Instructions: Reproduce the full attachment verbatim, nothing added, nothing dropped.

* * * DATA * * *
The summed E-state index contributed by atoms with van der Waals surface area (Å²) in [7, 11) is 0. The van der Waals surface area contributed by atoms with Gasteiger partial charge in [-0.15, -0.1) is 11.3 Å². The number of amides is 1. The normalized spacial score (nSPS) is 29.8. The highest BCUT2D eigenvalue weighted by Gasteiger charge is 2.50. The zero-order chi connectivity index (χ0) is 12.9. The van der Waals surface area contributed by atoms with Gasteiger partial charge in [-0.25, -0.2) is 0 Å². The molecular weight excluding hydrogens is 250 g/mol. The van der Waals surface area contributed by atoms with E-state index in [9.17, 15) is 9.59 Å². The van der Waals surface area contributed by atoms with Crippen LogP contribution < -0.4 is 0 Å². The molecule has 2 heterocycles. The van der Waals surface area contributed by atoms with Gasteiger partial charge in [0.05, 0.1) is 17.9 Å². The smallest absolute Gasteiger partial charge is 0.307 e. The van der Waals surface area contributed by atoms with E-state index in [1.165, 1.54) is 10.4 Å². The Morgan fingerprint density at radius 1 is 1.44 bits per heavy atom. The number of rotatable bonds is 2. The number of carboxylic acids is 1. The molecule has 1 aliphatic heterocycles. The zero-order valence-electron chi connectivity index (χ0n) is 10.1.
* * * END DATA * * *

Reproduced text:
The summed E-state index contributed by atoms with van der Waals surface area (Å²) in [7, 11) is 0. The van der Waals surface area contributed by atoms with Gasteiger partial charge in [-0.15, -0.1) is 11.3 Å². The number of amides is 1. The normalized spacial score (nSPS) is 29.8. The highest BCUT2D eigenvalue weighted by Gasteiger charge is 2.50. The zero-order chi connectivity index (χ0) is 12.9. The van der Waals surface area contributed by atoms with Gasteiger partial charge in [-0.25, -0.2) is 0 Å². The molecular weight excluding hydrogens is 250 g/mol. The van der Waals surface area contributed by atoms with E-state index in [9.17, 15) is 9.59 Å². The van der Waals surface area contributed by atoms with Crippen LogP contribution < -0.4 is 0 Å². The molecule has 2 heterocycles. The van der Waals surface area contributed by atoms with Gasteiger partial charge in [0.05, 0.1) is 17.9 Å². The smallest absolute Gasteiger partial charge is 0.307 e. The van der Waals surface area contributed by atoms with E-state index in [1.165, 1.54) is 10.4 Å². The Morgan fingerprint density at radius 1 is 1.44 bits per heavy atom. The number of rotatable bonds is 2. The number of carboxylic acids is 1. The molecule has 1 aliphatic heterocycles. The zero-order valence-electron chi connectivity index (χ0n) is 10.1.